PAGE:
Showing 201 - 210 of 271 annotations tagged with the keyword "Father-Son Relationship"
This story is in the voice of a young boy whose father is unemployed and reduced to begging. Father and son stand on the street outside a restaurant, which sports a placard that says, "Oysters." While the father screws up his courage to ask some passersby for money, the son asks him, "Papa, what does 'oysters' mean?" He answers vaguely, "It is an animal that lives in the sea." But the son asks progressively more specific questions about oysters, ultimately envisioning the creature as a frog with large jaws that lives between two shells.
When two men walk by, the father begs, "Help us, gentlemen!" Simultaneously, the boy cries out "Oysters!" The gentlemen think this is hilarious. They promptly take the man and his son into the restaurant and buy the boy some oysters to eat. Later that night, the boy develops heartburn, while his father regrets that he was afraid to ask the men, who squandered 10 rubles on buying the oysters, for some money.
Mickey, widowed but one year, and his young son, Duncan, drive East from their home in Wyoming, to vacation with Mickey's family on the Jersey shore. As the story develops, the reader learns that Carol, who died from ovarian cancer, was a westerner, and that Mickey is being tempted to return to the east coast with Duncan and reestablish life there.
The two arrive at the vacation cottage very early in the morning; Mickey needs to be with the ocean and what it means to him; Duncan, who has never seen an ocean, rushes to the experience. The child becomes fearful, as he looks at the vast expanse, calls up the idea of sharks, asks if his Mom waits at the "topic" of Cancer for them. The tension develops when Mickey chooses to swim to assuage his own grief, not realizing that his venture terrifies Duncan. The reunion of father and son points to a new understanding of what it means and will mean to each to go forward without Carol.
The 58 year old plastic surgeon who narrates this story has plenty of problems. He drinks too much and his surgical skills are deteriorating. His wife Maya, a neurosurgeon young enough to be his daughter, has a miscarriage not long after her father dies from a brain tumor. The narrator is plagued by an obsession with butterflies.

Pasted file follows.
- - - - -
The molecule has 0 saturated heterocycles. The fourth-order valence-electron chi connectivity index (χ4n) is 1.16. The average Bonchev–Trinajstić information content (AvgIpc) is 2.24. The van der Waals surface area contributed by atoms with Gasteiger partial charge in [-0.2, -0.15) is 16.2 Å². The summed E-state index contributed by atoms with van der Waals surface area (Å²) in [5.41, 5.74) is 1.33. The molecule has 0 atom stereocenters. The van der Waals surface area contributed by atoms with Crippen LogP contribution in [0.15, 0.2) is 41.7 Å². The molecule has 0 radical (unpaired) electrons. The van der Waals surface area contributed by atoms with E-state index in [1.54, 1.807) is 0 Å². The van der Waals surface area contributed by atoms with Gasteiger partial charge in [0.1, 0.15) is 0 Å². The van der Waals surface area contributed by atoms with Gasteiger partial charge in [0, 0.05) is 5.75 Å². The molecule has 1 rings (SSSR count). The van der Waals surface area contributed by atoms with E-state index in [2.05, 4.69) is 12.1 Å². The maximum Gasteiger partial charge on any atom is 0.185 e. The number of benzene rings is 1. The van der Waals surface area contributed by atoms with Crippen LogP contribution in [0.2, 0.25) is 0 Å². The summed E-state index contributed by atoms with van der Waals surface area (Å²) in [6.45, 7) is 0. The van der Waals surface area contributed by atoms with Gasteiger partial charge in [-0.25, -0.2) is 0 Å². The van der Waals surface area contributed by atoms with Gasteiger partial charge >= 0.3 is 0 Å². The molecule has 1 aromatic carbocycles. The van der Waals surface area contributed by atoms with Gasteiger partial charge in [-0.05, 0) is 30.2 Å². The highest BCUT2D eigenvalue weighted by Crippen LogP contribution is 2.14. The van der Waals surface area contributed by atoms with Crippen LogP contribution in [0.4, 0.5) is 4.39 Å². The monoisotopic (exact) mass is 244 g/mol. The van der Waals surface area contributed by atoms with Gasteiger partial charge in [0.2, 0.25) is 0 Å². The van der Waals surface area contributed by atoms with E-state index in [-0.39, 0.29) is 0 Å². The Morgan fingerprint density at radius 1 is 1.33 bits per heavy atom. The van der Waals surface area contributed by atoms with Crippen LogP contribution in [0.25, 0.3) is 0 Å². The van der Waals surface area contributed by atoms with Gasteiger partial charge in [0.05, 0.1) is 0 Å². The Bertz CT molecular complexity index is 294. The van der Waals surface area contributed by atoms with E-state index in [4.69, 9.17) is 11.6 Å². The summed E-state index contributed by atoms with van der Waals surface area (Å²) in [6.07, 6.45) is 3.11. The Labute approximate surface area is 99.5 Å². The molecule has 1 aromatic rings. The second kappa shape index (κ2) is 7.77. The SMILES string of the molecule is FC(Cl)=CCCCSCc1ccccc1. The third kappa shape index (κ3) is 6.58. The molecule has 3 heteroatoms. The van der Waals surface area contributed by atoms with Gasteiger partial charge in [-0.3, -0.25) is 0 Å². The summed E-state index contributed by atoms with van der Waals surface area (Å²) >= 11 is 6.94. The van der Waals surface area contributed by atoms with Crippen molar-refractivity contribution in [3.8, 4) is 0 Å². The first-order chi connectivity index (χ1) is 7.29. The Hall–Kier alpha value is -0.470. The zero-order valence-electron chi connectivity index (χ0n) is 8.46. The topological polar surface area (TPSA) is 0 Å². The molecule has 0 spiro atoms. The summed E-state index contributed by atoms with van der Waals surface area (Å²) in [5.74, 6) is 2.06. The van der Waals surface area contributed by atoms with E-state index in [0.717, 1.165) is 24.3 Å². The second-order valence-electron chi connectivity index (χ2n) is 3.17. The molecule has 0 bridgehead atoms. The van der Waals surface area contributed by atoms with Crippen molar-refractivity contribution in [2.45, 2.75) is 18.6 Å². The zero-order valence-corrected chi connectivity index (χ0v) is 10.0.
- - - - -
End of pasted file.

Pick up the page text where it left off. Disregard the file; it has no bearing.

He seems to have inherited his unnatural interest in these insects from both his father and grandfather. Strangely, the pursuit of butterflies has brought only tragedy to these men. Maya believes her husband's butterfly collection is a curse so she destroys it. Her action seems insufficient to liberate the narrator from the burden of his ancestors. He is convinced that his destiny was dictated by his family years ago.
When literature and cultural studies professor Michael Bérubé's son James was born in 1991, he was diagnosed with Down Syndrome. Negotiating various medical, social, and educational environments and the identities each assigns their son, Bérubé and Janet Lyon (his wife, a literature professor and former cardiac-ICU nurse), become effective advocates for Jamie and embark on a course of questions about the social systems that produce disabled identities and administer to those human differences termed significant ones. Bérubé engages these questions with a mixture of family experience (his own, and that of other families with disabilities), historical research, critical theory, and sophisticated critical analysis.
This long-lined poem is an eloquent and angry diatribe directed toward the god who wasn't there, a god who, if he had been present to them, would have saved the poet's father and his family from another god who DID appear in their lives, the god of amphetamine.